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Sullivan v. State

Supreme Court of Georgia

April 17, 2017

SULLIVAN
v.
THE STATE.

          HUNSTEIN, Justice.

         Appellant Jamarrcus Rhashad Sullivan was tried and convicted of murder and related offenses in connection with the shooting death of Kevin Daniel and aggravated assault of Kamenika Whatley.[1] Sullivan appeals, claiming that he received ineffective assistance of counsel. Though we find no merit in Sullivan's claims of ineffective assistance, we do find error with regard to his sentences, and, therefore, we must vacate and remand for re-sentencing.

         Viewed in the light most favorable to the jury's verdicts, the evidence adduced at trial established as follows. Sullivan, Antonio Jones, and Christopher Smith, [2] a drug dealer, devised a plan to rob Kevin Daniel, who was a competing dealer. On June 1, 2013, Smith dropped Jones and Sullivan off near Daniel's home in Rome, Georgia. As the men approached the house with Smith's shotgun in tow, Jones recognized an SUV parked in the driveway as belonging to Kamenika Whatley. Scared that she would be able to identify Jones, the men decided that Jones would open the front door, and Sullivan would handle the rest.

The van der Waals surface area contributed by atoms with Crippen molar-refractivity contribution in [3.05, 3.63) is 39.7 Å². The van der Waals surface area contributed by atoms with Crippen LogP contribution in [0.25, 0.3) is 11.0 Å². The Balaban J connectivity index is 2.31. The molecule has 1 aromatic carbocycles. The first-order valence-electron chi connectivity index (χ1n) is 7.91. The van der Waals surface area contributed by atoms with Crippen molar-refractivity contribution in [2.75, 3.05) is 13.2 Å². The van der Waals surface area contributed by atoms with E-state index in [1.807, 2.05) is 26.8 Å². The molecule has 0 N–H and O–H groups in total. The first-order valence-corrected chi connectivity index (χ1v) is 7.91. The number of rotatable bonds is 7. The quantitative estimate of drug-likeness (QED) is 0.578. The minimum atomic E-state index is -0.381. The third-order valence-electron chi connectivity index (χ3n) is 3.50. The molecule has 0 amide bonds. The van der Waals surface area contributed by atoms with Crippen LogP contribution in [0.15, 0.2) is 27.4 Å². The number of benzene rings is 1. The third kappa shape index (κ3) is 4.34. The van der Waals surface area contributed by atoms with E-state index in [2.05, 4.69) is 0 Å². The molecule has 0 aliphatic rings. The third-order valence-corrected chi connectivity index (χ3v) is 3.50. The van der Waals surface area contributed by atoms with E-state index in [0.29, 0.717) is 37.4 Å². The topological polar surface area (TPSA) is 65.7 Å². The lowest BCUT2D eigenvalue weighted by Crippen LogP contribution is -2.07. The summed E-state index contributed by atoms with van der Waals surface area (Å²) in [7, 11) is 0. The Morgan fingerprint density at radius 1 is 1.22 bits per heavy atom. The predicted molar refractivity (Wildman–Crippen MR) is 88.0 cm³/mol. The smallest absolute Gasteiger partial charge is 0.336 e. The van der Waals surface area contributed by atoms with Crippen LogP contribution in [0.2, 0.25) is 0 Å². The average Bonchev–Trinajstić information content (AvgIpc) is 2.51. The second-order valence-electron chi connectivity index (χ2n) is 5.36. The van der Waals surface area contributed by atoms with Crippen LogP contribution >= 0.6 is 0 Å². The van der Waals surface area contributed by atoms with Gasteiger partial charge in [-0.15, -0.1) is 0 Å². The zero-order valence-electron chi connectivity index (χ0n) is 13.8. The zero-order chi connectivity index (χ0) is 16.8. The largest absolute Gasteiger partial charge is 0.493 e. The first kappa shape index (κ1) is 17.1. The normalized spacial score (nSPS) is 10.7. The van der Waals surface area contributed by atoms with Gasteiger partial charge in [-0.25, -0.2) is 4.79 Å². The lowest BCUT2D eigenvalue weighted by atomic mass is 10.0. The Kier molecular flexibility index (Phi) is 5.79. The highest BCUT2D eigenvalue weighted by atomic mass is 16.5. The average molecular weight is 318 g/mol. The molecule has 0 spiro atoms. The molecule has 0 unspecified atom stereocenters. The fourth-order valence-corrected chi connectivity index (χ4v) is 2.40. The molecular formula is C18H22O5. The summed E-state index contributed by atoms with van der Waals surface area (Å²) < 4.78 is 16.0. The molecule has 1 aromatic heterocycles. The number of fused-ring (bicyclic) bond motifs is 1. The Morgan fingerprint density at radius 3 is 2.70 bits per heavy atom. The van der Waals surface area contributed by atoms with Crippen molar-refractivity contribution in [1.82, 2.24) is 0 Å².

When Jones opened the door, Sullivan went inside, aimed the shotgun at Daniel and Whatley, and demanded drugs and money. Whatley complied but Daniel ignored the command and charged toward the intruders. Jones then fled the house and hid behind Whatley's car in the driveway as Daniel and Sullivan fought over the shotgun. Shortly thereafter, witnesses heard gun shots and the sound of glass breaking. Daniel stumbled outside holding the shotgun, fell off of his front porch, and landed in the yard; Sullivan followed Daniel out of the house, stood over him and shot him with a handgun. Sullivan then grabbed the shotgun, as well as Whatley's and Daniel's cell phones, and fled the scene with Jones. Smith picked up Sullivan and Jones in his red Chevy Malibu, at which time Sullivan explained that he had to shoot Daniel because Jones "had messed it up."